Anti-knife campaign family call for automatic jail sentences 30 years after John Dennison’s murder
- Credit: Archant
The family of a father who pioneered the country’s first campaign to make knives illegal to carry are calling for automatic jail sentences on the 30th anniversary of his son’s murder.
Bill Dennison worked with the Home Office and police giving talks in schools and clubs urging youths to stop carrying knives after his teenage son John was stabbed at a bus-stop 30 years ago this week.
It was a year of tragedy for families in Wapping, in London’s East End, when John and two of his pals from Cable Street died within months of each other.
First to die was Richard Cottington from cancer in April, 1986.
Next was John on a night out in Waltham Abbey with his friends, who was stabbed on September 26 that year.
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Richard’s brother Jimmy was also stabbed in the same incident when they were picked on in the street by a neighbourhood gang—but survived and at 50 still lives in the East End today.
Third pal to die was Michael Delaney under the wheels of a newspaper truck during the notorious ‘Fortress Wapping’ News International industrial dispute four months later in January, 1987.
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The families hold a reunion next month to keep the memories alive of the three lads from Cable Street, with relatives and friends arriving from all over the country and abroad.
Bill Dennison, now 71, still lives in Cable Street with his living legacy of having changed the law about carrying knives.
But his family say it’s not enough and are calling for Parliament to pass tougher sentences with automatic prison for anyone caught with a knife.
“It’s very sad that society hasn’t moved on,” Bill’s daughter Jane McKay, 49, tells tomorrow’s East London Advertiser.
“My dad’s early campaign doesn’t stop today’s killings. Carrying a knife should be an automatic prison sentence, but little seems to have changed in 30 years.”
Even today there are two unresolved fatal stabbings in the East End.
Russell Brown, 26, died on September 11 after being knifed on the Nelson Gardens Estate in Bethnal Green. Two men have since appeared at Thames magistrates court in connection with his death and are due at the Old Bailey on Monday.
Luthur Edwards, 31, died following his stabbing on the steps of Bethnal Green’s York Hall on July 29 after watching a boxing match. Seven men have since been arrested for questioning.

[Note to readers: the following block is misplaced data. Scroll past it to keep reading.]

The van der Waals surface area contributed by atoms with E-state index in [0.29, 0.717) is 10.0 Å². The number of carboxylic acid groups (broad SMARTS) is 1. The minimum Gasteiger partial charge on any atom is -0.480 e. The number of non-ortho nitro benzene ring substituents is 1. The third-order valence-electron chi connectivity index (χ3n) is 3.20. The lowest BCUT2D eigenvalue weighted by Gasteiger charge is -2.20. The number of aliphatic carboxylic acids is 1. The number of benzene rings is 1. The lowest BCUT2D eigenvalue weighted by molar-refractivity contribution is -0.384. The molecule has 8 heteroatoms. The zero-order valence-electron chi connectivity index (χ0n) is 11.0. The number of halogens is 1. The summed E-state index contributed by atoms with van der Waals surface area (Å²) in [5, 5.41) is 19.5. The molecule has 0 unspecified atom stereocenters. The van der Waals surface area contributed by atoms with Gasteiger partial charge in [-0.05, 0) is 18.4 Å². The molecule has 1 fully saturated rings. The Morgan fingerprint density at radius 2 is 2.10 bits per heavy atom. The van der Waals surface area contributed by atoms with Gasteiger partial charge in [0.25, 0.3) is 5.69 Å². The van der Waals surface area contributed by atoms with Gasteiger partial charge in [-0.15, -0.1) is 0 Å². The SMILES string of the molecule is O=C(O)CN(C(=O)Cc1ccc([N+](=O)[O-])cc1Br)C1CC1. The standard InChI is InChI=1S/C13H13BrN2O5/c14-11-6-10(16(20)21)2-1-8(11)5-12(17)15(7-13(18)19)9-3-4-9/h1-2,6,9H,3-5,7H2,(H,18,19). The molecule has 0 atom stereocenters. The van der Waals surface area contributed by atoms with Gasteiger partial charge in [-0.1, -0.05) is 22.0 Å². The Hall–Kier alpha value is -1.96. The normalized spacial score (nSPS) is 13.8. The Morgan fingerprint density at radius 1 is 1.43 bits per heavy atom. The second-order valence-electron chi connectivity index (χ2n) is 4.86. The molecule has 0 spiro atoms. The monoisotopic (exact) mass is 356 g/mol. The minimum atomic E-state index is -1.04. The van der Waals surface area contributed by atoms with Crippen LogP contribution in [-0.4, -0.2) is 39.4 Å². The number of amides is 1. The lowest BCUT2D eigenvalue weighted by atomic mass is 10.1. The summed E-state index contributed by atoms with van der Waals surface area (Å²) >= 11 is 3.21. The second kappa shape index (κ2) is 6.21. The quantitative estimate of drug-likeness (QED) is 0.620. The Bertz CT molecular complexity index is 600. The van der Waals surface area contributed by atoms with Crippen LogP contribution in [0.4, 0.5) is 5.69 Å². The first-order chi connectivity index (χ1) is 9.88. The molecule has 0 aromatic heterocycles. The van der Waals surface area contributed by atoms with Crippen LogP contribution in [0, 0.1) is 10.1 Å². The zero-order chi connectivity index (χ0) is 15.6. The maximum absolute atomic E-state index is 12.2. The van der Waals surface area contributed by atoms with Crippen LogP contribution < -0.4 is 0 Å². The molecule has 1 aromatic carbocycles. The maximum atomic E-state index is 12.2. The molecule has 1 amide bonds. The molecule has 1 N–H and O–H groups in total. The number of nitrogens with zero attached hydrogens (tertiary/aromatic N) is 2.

These are just two examples that continue to worry the Dennison family three decades on from Bill’s pioneering campaign.
“The man who murdered my brother in 1986 got Life,” Bill’s daughter tells you. “He’s out now and has his life back, but I haven’t got my brother back.”
The mother-of-two who works at the nearby Sisters of Mercy convent added: “I believe in ‘a life for a life’ when I see the damage my brother’s murder has done to the family, even after 30 years.”
Her father lobbied the Home Office and began a lecture tour talking to teenagers—unique in those days. But it took its toll and he collapsed exhausted after three years and in delayed shock from losing John at 19.
John’s pal Jimmy who still carries the stabbing scar on his chest from that night in 1986 continues the campaign for tougher sentencing for knife crime.
The retired baker by trade insists: “Those carrying knives should be in prison straight away, rather than wait for a second conviction. There’s no reason to carry knives—they’re cowards saying it’s to ‘defend’ themselves, which is a lie.”
But that night’s murder of his boyhood pal wasn’t the end of it for him or the families of Wapping. Jimmy had since been stabbed for the second time in his life and was also nearly killed in a road accident on holiday in Greece which caused him to have to retire early.
The rest of the pals who grew up in Wapping in the 1970s and 80s were in the local Star pub on New Year’s Eve after the double tragedy of 1986 when Jimmy Cottington recalls Michael Delaney’s ironic words that “things could only get better next year”.
But a week-and-a-half into the New Year, Michael died under the wheels of the newspaper truck a mile from Murdoch’s ‘Fortress Wapping’ on a freezing, icy January night.
“I was with Michael the night before and there was an ‘aura’ around him,” Jimmy recalls. “It was something strange—a spiritual aura that stood out from everyone. I went home and then it happened—he slipped under the lorry and got dragged along the road.
“I remember his words after John’s murder saying things could only get better—but they didn’t.”
Next month’s reunion of the three families and friends at the Artful Dodger pub near Tower Hill comes with the pledge after 30 years that they won’t ever forget the three lads from Cable Street.